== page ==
Marc & Krista Schurman 

There is nothing better than a fresh ripe grape tomatoes right off the vine!

Marc and Krista Schurman live on their third-generation farm in Kensington, PEI, Schurman Family Farms and Atlantic Grown Organics, with their children Benjamin, Quiton, and Samantha. In 2001 the first greenhouses were built, in the early 2000’s the farm transitioned out of the livestock business and from 2015 until now the greenhouse business has grown significantly to 4 acres under cover.  The operation produces various varieties of tomatoes, cucumbers, peppers and many greens for the local and wholesale markets and with the addition of lights in 2014 has been harvesting all year ever since.  The farm depends on workers from Mexico for the greenhouse operations so as a job requirement Marc speaks as much Spanish as English in the run of a normal day. 


Marc Schurman


Owner Schurman Family Farms/ Atlantic Grown Organics

Tell us about your business and what you produce.

Our business is Atlantic Grown Organics. We grow organic greenhouse vegetables all year round. Some of our biggest crops are grape tomatoes, beefsteak tomatoes, vine ripe tomatoes, cucumbers, and lots of other small line crops like mini cucumbers, eggplant, lettuce, kale, basil and herbs. We market ourselves through grocery stores across the region and through farmers’ markets on the island.

How long have you been in operation?

We’re a third-generation farm on this property. We built our first greenhouses in 2001 and went organic in 2005.

Your greenhouse is powered in a unique way; why did you choose to install this method and how does it help with sustainability?

In renewable energy, I'm the second generation on this farm doing that. We started burning straw back in the early 80s and moved to wood chips for our livestock operation in the early to mid-90s. Then, when we built the greenhouses, there was a higher demand for heat for energy so we continued expanding on that. A number of years ago as we expanded our greenhouse, we needed more capacity and wanted to get a boiler set up that was much more efficient so we were able to source some boilers out of Austria that was locally serviced. These were higher than most of the standards of what we have previously seen and using those really brought our operation to a new level of sustainability.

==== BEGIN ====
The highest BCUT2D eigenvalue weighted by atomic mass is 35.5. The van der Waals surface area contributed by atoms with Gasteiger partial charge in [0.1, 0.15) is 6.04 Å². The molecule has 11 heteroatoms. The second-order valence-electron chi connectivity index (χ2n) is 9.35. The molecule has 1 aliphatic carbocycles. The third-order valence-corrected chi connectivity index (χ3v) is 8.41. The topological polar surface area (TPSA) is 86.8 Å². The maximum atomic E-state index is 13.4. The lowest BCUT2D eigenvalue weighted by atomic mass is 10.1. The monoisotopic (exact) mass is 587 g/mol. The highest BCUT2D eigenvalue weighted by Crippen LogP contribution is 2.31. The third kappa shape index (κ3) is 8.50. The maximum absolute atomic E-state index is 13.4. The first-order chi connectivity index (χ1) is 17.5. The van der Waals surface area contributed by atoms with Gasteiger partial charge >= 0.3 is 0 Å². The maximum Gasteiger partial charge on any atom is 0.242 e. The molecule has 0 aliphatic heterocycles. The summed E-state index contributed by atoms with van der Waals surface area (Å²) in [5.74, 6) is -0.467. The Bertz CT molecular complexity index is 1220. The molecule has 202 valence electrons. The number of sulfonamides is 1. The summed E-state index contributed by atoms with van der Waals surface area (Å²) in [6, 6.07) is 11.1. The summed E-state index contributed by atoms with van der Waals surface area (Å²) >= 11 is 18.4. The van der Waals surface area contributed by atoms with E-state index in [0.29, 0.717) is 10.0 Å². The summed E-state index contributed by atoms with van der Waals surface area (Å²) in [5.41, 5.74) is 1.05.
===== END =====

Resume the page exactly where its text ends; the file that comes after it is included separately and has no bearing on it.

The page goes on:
Where can locals find your products here in PEI?

They should be in any local Sobeys and Superstore as well as any Charlottetown and Summerside Farmers Markets and lots of small shops that may be able to source through various wholesalers we deal with.

What do you wish people knew about your business?

People are always amazed when they come and look and realize how it all works and the work that goes into it. It’s one thing to see the tomatoes on the shelf, but another thing to see the effort that goes into growing that food in January on PEI.

Is there ever a slow time for your business?

Our production is still very dependent on light. We do light artificially with electric lights through the winter, but they’re still nothing compared to the summer sun. It’s much more than any lights could ever do. So our production does fluctuate based on light levels and we are able to give enough extra light just to pull the plants through the winter. Now this time of year when the sun is getting stronger, our production is going up every week.

What other sustainable methods do you use here on the farm?

Whether it’s produce waste or leaves that come off the plants, they’re all composted and then we can reuse some of that compost back in the greenhouse. We also use biological controls so we bring in good bugs to eat the bad bugs. We are certified organic, so there are many other factors that go into that: including minimizing waste, not using synthetic pesticides, using natural fertilizers, etc.

How big is your team?

Today, we have 14 foreign workers, a couple of locals and my wife and I. That number will expand in the summer by 6-8 more employees bringing us to almost 20 (April - Sept).

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